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La Scena Musicale - Vol. 8, No. 8

Véronique Lacroix: On the Contemporary Beat!

by Réjean Beaucage / May 5, 2003

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La Scena Musicale recently talked with Véronique Lacroix, founding conductor and artistic director of the Ensemble contemporain de Montréal (ECM). Acclaimed for her daring and visionary approach, Lacroix has been described in Vancouver's Georgia Strait as "a conductor of outstanding prowess and extraordinary puissance. . . . Like Leonard Bernstein, she has the uncanny ability to call forth visual images from every note."

Véronique Lacroix, who hails from Chicoutimi in Quebec's Saguenay region, began studying music as a young child. "My mother was a musician who played piano and cello," she explains. "As in many Quebec families, my grandfather played an instrument and my grandmother sang, but nobody was a professional musician. My mother decided to start musical studies for her three children when we were very young. I began the violin at four, moving on to the flute when I was about nine. The Conservatoire de musique de Chicoutimi had opened recently, and it decided to admit very young pupils as an experiment. I entered at the age of five! I owe a lot to Rosaire Simard, who taught me solfege from the time I was admitted. He followed my development closely and understood my particular aptitudes. He was also the choir director, and one day when we were rehearsing (I must have been sixteen), he told me that he could see me as an orchestra conductor!"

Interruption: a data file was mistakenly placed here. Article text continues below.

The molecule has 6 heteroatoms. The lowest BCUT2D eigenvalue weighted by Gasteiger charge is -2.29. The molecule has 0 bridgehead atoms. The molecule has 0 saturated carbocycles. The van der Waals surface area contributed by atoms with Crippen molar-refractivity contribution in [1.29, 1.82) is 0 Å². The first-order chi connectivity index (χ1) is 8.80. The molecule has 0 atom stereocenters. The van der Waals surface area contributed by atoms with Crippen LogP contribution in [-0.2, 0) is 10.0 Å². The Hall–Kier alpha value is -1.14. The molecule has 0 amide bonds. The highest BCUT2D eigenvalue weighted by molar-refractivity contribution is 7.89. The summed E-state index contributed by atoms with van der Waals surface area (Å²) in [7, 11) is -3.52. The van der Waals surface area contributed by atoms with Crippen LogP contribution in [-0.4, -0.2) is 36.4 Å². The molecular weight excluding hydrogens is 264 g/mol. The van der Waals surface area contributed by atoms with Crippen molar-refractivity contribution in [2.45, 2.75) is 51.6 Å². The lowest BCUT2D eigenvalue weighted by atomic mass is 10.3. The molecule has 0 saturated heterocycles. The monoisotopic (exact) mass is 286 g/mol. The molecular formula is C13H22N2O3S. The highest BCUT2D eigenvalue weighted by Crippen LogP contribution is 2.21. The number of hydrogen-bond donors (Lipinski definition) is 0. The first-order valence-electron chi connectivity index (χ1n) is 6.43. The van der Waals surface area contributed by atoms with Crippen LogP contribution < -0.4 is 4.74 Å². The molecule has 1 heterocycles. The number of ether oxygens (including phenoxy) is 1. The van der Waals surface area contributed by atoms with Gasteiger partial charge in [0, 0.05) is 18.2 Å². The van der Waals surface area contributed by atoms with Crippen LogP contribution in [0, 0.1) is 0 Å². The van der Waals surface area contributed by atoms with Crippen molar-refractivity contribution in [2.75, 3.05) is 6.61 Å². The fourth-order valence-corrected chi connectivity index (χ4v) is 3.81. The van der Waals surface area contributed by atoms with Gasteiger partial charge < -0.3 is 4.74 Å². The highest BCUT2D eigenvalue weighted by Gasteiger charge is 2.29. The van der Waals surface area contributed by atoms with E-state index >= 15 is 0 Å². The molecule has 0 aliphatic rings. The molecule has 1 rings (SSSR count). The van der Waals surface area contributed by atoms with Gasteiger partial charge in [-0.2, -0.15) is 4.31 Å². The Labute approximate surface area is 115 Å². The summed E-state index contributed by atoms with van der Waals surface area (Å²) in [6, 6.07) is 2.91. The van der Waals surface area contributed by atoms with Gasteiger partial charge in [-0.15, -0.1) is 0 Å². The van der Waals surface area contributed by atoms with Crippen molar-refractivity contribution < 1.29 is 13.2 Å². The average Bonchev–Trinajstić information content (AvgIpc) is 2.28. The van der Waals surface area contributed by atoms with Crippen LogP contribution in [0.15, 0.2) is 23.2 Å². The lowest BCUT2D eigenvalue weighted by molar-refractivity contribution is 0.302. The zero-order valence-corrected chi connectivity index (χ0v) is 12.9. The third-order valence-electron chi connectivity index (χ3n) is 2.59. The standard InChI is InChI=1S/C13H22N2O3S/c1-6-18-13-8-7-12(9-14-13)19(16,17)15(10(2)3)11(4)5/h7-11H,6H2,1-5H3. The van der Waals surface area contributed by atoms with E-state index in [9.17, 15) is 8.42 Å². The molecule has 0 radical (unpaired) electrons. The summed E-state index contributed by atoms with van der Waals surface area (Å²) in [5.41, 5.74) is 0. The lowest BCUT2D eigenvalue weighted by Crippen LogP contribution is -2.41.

Although this wasn't all that long ago, there were hardly any models to inspire a young girl toward choosing conducting as a career. Only a true visionary could harbour such a daring ambition. Lacroix agreed to become Simard's assistant choir conductor. A little later, Simard himself being co-opted as a singer, Lacroix conducted Mozart's Requiem--her first major conducting experience. Shortly after this, when she had just turned eighteen, the retiring conductor of the Orchestre symphonique des jeunes de Chicoutimi offered her the podium. When her flute studies at the Chicoutimi conservatory were completed, Lacroix decided to continue her studies in Montreal (composition techniques such as harmony, counterpoint, and fugue) before registering in the conducting program at the Conservatoire de musique de Montréal.

"I probably thought the wait would be fairly long when I did my entrance audition," she said. "But by the second year, in 1986, I was told that Raffi Armenian had chosen me and that I was the only candidate accepted. Some time later Clermont Pépin, then my counterpoint teacher, suggested that I found my own ensemble, arguing that all I needed was to get several colleagues together. That is how the Ensemble contemporain du Conservatoire came into being in 1987--the predecessor of the Ensemble contemporain de Montréal."

Lacroix, who has boundless energy, wasn't satisfied with just one ensemble. Between 1987 and 1996 she led the West Island Young People's Symphony, the Opéra Comique du Québec, the CAMMAC orchestra, the Orchestre symphonique Joliette de Lanaudière, and the Scarborough Philharmonic in Ontario.

Crossing musical borders

The ECM's first concert included a Mozart serenade for two oboes, two clarinets, two French horns, and two bassoons, and a work by Anthony Rozankovic (at the time a composition student), using the same instruments. This combination of classical and contemporary composers was a foretaste of the ECM's thematic concerts. We asked Véronique Lacroix if this taste for contemporary music wasn't rather sudden.